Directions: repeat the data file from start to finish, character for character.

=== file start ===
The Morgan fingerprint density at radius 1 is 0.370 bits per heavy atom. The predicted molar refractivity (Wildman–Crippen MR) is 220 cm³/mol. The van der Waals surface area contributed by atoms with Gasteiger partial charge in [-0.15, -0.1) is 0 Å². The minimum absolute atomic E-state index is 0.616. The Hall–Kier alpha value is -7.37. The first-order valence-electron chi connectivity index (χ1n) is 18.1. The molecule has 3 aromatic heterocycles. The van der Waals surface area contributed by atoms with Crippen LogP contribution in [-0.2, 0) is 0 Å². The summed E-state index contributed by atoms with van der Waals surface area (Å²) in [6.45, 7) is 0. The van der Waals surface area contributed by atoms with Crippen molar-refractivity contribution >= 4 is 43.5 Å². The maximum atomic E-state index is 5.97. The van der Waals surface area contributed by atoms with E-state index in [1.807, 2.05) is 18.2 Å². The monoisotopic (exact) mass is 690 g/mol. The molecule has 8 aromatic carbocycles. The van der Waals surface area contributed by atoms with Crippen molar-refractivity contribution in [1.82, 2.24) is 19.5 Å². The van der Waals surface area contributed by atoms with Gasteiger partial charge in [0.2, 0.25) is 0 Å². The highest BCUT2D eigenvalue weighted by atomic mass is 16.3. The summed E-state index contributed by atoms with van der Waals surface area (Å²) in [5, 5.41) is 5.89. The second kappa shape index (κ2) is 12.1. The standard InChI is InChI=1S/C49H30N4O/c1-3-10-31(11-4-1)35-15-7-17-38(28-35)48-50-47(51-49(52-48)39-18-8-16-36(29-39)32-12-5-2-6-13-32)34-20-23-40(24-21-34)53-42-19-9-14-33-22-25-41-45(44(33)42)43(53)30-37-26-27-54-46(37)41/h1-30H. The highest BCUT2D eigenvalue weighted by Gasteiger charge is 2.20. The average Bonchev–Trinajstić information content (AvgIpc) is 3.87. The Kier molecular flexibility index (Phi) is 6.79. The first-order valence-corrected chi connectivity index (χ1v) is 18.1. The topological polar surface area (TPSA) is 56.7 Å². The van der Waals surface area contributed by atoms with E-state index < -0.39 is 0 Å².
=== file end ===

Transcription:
The Morgan fingerprint density at radius 1 is 0.370 bits per heavy atom. The predicted molar refractivity (Wildman–Crippen MR) is 220 cm³/mol. The van der Waals surface area contributed by atoms with Gasteiger partial charge in [-0.15, -0.1) is 0 Å². The minimum absolute atomic E-state index is 0.616. The Hall–Kier alpha value is -7.37. The first-order valence-electron chi connectivity index (χ1n) is 18.1. The molecule has 3 aromatic heterocycles. The van der Waals surface area contributed by atoms with Crippen LogP contribution in [-0.2, 0) is 0 Å². The summed E-state index contributed by atoms with van der Waals surface area (Å²) in [6.45, 7) is 0. The van der Waals surface area contributed by atoms with Crippen molar-refractivity contribution >= 4 is 43.5 Å². The maximum atomic E-state index is 5.97. The van der Waals surface area contributed by atoms with E-state index in [1.807, 2.05) is 18.2 Å². The monoisotopic (exact) mass is 690 g/mol. The molecule has 8 aromatic carbocycles. The van der Waals surface area contributed by atoms with Crippen molar-refractivity contribution in [1.82, 2.24) is 19.5 Å². The van der Waals surface area contributed by atoms with Gasteiger partial charge in [0.2, 0.25) is 0 Å². The highest BCUT2D eigenvalue weighted by atomic mass is 16.3. The summed E-state index contributed by atoms with van der Waals surface area (Å²) in [5, 5.41) is 5.89. The second kappa shape index (κ2) is 12.1. The standard InChI is InChI=1S/C49H30N4O/c1-3-10-31(11-4-1)35-15-7-17-38(28-35)48-50-47(51-49(52-48)39-18-8-16-36(29-39)32-12-5-2-6-13-32)34-20-23-40(24-21-34)53-42-19-9-14-33-22-25-41-45(44(33)42)43(53)30-37-26-27-54-46(37)41/h1-30H. The highest BCUT2D eigenvalue weighted by Gasteiger charge is 2.20. The average Bonchev–Trinajstić information content (AvgIpc) is 3.87. The Kier molecular flexibility index (Phi) is 6.79. The first-order valence-corrected chi connectivity index (χ1v) is 18.1. The topological polar surface area (TPSA) is 56.7 Å². The van der Waals surface area contributed by atoms with E-state index < -0.39 is 0 Å².